PURPOSE: The essential role of CD4(+) T cells as helpers of anticancer immunity is indisputable. Little is known, however, about their capacity to serve as effector cells in cancer treatment. Therefore, we explored the efficacy of immunotherapy with sole CD4(+) cytotoxic human T cells directed at a hematopoietic-restricted minor histocompatibility antigen (mHag).
EXPERIMENTAL DESIGN: In macrophage-depleted Rag2(-/-)γc(-/-) mice, which were also devoid of T, B, and natural killer cells, mHag-specific native T cells or tetanus toxoid (TT)-specific T cells transduced with the mHag-specific T-cell receptor (TCR) were injected to treat full-blown mHag(+) human multiple myeloma tumors.
RESULTS: mHag-specific antitumor responses were achieved after injection of native or mHag-TCR-transduced T cells. Although the therapy completely eradicated the primary tumors in the bone marrow, it failed to control extramedullary relapses, even after repeated T-cell injections. Detailed analyses ruled out mHag or MHC downregulation as mechanisms of extramedullary tumor escape. Impaired T-cell survival in vivo or defective homing to the tumor site were also ruled out as mechanisms behind extramedullary relapses, because injections of TT-loaded antigen presenting cells could facilitate homing of long-term surviving T cells to s.c. tumor sites. Moreover, intratumoral treatment of extramedullary tumors with 3AB11 was also ineffective.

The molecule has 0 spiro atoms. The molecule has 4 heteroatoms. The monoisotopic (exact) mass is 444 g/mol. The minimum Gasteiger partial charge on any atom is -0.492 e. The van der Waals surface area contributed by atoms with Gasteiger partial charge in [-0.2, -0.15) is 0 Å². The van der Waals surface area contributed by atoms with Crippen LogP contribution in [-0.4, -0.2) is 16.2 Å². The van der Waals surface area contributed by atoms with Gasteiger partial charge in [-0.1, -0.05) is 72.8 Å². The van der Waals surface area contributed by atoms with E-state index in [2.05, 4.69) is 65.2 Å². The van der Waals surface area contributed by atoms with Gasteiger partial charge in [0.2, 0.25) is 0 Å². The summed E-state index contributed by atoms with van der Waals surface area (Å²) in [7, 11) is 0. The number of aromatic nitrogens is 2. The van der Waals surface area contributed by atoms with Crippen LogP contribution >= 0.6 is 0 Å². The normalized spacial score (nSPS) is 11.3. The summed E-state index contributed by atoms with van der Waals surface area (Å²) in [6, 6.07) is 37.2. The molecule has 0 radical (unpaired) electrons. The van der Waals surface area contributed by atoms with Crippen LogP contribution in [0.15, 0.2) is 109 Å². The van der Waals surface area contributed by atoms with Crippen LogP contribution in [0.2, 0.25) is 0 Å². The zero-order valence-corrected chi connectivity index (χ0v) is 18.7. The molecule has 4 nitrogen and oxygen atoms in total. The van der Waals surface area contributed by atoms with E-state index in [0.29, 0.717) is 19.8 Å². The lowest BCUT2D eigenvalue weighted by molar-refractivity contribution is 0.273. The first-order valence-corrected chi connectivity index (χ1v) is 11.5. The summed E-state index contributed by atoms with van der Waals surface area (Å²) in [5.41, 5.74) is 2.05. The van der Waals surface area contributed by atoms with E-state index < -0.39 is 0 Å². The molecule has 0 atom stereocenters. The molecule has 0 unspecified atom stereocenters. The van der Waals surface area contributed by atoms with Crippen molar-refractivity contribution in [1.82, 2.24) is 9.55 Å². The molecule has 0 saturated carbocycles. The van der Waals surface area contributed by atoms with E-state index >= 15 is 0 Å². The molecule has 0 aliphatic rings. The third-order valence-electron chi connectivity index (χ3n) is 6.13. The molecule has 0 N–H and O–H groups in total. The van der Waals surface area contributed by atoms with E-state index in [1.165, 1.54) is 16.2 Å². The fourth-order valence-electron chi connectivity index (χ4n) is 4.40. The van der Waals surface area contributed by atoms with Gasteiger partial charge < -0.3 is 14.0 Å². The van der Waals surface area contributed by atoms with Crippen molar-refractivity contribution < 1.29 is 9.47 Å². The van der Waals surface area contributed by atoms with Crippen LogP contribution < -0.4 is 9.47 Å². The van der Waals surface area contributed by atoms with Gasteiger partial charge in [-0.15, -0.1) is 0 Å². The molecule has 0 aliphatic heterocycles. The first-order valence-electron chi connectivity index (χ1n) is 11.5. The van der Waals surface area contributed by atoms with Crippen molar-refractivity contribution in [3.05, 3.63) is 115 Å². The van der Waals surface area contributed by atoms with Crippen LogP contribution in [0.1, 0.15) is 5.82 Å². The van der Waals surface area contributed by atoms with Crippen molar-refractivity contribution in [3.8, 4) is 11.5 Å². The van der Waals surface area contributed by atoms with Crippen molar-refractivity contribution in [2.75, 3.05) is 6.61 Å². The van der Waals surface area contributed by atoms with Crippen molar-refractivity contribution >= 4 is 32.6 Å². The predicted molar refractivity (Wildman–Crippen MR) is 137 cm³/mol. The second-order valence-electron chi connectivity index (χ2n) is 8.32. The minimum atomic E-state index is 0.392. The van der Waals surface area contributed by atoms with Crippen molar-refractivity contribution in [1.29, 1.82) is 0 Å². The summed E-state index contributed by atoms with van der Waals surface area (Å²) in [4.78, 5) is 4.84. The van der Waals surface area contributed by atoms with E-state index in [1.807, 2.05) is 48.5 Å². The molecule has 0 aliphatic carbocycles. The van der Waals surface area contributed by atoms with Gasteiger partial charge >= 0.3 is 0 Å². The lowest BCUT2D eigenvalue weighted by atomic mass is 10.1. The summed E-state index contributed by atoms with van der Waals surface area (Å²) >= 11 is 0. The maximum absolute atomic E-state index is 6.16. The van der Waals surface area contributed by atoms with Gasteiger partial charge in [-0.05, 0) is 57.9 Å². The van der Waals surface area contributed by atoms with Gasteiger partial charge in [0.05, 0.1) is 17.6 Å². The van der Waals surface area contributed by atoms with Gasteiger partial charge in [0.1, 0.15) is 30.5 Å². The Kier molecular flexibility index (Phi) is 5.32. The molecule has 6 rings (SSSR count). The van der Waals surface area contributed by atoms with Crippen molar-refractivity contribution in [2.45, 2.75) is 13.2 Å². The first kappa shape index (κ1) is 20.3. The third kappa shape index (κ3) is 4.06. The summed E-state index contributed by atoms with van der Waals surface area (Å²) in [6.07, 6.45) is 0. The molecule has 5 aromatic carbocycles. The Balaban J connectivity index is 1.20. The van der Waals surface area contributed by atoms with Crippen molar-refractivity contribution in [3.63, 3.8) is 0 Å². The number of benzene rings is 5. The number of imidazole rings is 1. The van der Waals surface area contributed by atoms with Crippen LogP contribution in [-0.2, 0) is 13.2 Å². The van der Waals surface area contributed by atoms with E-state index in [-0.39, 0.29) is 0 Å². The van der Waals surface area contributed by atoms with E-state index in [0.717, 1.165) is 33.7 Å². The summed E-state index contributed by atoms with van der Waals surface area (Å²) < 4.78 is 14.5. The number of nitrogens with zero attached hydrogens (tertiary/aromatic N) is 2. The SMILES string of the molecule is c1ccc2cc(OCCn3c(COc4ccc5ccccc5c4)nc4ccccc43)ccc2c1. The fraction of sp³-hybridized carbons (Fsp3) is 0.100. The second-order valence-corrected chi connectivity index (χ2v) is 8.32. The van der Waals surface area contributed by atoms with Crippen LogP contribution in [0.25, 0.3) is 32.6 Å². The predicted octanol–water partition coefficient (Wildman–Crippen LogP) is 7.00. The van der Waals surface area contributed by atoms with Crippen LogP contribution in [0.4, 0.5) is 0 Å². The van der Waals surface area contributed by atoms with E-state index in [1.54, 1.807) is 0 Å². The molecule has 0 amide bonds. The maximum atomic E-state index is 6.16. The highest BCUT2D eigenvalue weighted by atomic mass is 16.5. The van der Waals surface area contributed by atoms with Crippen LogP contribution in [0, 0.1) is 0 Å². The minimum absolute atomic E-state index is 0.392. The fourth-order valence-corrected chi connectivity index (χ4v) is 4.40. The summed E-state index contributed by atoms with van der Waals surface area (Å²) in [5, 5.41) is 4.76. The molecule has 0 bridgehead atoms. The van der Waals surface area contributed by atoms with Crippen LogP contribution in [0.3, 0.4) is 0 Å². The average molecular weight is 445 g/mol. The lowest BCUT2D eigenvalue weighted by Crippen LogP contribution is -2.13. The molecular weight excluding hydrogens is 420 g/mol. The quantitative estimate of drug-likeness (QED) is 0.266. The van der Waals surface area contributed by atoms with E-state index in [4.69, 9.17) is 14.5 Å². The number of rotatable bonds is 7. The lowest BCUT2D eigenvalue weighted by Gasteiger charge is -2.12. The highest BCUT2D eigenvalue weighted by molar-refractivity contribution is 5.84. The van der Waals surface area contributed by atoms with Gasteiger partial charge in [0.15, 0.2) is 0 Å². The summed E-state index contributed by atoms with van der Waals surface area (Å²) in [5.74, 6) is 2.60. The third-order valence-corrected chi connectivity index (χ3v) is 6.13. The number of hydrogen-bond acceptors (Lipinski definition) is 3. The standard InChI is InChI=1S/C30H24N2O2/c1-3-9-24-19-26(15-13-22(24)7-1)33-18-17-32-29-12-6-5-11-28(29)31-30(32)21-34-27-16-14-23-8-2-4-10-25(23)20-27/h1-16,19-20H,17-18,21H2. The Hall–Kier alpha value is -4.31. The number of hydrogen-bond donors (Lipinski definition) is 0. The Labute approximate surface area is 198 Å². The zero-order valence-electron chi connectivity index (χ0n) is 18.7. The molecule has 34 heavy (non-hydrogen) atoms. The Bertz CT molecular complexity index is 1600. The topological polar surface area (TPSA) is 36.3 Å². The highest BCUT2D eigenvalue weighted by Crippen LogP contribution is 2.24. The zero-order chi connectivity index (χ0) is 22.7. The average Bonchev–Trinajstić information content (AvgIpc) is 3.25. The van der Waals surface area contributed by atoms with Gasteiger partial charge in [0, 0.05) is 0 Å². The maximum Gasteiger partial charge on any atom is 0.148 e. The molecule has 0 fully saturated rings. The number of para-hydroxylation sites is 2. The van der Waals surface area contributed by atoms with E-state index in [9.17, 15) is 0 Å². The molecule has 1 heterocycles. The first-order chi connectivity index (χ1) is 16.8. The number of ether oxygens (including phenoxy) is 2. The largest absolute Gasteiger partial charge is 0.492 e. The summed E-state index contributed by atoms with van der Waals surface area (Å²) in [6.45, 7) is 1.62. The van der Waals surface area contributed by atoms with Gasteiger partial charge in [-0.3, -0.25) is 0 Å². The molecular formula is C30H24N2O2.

CONCLUSIONS: Taken together, these results for the first time show the feasibility of immunotherapy of primary bone marrow tumors with sole CD4(+) human T cells directed to a tumor-associated mHag. Extramedullary relapses, probably due to microenvironment-dependent inhibitory mechanisms, remain a challenging issue towards effective cellular immunotherapy of hematologic malignancies.